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LRS Order of Selection Closures!

Louisiana Rehabilitation Services closed Order of Selection Groups 1, 2, and 3 effective 4:30 p.m. on Monday, February 29, 2016. As of this date, 99.4% of the current program year's funding has been expended, or obligated to serve LRS’ existing Vocational Rehabilitation consumers. This means that no new Individualized Plans for Employment (IPEs) can be approved for persons determined eligible and assigned to Order of Selection Groups 1 through 5 (All Order of Selection Groups) after this date. LRS will continue to honor all approved plans in place as of February 29, 2016 for all clients already being served.

Federal regulations mandate state VR agencies to implement an “order of selection” to prioritize services to individuals with the most significant disabilities when it anticipates that it will not have sufficient funds to fully serve all individuals eligible for vocational rehabilitation services. Because OOS Categories 4 and 5 were already closed, this means that all categories are now closed.

LRS projects that the remaining budget for SFY 2016 is insufficient to continue serving newapplicants. Furthermore, anticipated reductions for SFY 2017 further support the closing of Categories 1 - 3. LRS is developing a staffing plan that will reflect a significant reduction in LRS’ staff in order to maximize available funding for direct services to consumers.

Applicants determined eligible for services shall be placed in a delayed status in the appropriate OOS category. All consumers in Eligible status and assigned to an OOS Category who have not had an Individualized Plan for Employment (IPE) developed and signed as of 4:30 P.M. on February 29, 2016 shall be placed in delayed status. All consumers with approved plans in place for OOS Categories 1-5 as of February 29, 2016 will continue to receive services per LRS' policy regarding Continuity of Services until such time as funding is depleted. Counselors will continue to obtain diagnostic services on both new referrals and on consumers in application status in order to determine their placement under the Order of Selection. Those consumers will be placed on a deferred service waiting list until LRS can once again serve these categories.

LRS will strategically work with other programs within LWC to maximize employment opportunities to those consumers in delayed status and waiting for services. Those consumers on the waiting list will be referred to the Career Solution Centers for placement. LRS will also collaborate with the LWC Career Solution Centers for training resources for consumers on the waiting list.

Note: Any individual who receives an OCDD waiver can access SE services through the waiver without having to exhaust LRS funding first.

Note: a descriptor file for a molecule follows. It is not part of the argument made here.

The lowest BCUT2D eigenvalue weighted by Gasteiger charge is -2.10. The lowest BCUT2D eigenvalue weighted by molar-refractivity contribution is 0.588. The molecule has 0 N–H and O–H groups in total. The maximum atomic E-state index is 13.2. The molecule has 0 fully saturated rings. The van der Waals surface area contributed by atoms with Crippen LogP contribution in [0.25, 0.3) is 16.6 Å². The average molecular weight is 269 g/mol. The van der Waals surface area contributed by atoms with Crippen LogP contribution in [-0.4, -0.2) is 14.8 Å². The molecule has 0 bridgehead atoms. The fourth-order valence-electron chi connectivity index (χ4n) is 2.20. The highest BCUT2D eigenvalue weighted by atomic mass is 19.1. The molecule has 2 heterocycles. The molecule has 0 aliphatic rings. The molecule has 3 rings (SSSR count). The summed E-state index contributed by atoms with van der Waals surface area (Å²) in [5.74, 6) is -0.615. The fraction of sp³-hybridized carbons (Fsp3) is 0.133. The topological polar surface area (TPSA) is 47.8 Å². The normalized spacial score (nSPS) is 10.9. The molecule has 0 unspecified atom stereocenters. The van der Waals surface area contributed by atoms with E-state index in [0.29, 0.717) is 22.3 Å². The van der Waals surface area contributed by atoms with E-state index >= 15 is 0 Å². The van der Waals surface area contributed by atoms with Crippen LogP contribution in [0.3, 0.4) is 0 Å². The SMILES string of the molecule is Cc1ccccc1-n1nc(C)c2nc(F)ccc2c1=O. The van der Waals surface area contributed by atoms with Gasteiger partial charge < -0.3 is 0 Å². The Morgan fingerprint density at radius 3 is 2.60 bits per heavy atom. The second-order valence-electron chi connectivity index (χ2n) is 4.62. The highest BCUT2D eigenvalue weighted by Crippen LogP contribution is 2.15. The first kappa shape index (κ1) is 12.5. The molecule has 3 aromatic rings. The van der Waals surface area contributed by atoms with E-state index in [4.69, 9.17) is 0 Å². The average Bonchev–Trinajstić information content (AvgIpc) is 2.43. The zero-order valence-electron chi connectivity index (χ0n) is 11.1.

For advocacy assistance with issues related to LRS, contact the Advocacy Center's Client Assistance Program (CAP) at 1-800-960-7705! 

For more information, visit the Work Pay$ website.

 

Louisiana WIOA Combined State Plan

The Louisiana WIOA Combined State Plan is now available at the following link:

Louisiana WIOA Combined State Plan Draft 

Although goals and strategies have been identified, the planning process is not complete. This is your opportunity to participate in the planning process, and Louisiana welcomes your input.

The draft of Louisiana’s Combined State Plan is available for public comment until 11:59 p.m., March 30, 2016. Louisiana is seeking input and comments from subject matter experts, required partners and other stakeholders. Comments are welcomed for content, language, and overall implementation of Louisiana’s Combined State Plan.

 

Work Pay$ and Louisiana APSE (LAAPSE) Joined forces moving forward in 2016

We believe that by doing so, we can focus our commitment to enhance access to employment, the "Employment First Initiative", and allow us to direct and focus our shared goals. The plan is to join our Work Pay$ and LAAPSE quarterly meetings. Further discussion on how to structure our collaboration will take place at our next quarterly meeting.

 

Disabled people are allowed to work for pennies per hour — but maybe not for much longer

The era of the "sheltered workshop" is on the way out.

 

According to the Department of Labor, 228,600 disabled people across the country work in what’s known as “sheltered” employment; disability advocates estimate that number may be on the low-side due to under-reporting. But the practice has fallen increasingly out of favor in policy circles, and in could soon end entirely in Maryland: A bill is advancing through the state legislature that would phase out the practice by 2019.

“Eliminating or phasing out the special minimum wage would likely result in many individuals with significant disabilities receiving no wages instead of earning special minimum wages,” reads a 2013 Goodwill position paper on the issue. "Furthermore, they would be denied the tangible and intangible benefits of work: independence, participation, dignity, self-esteem and sense of accomplishment, among others."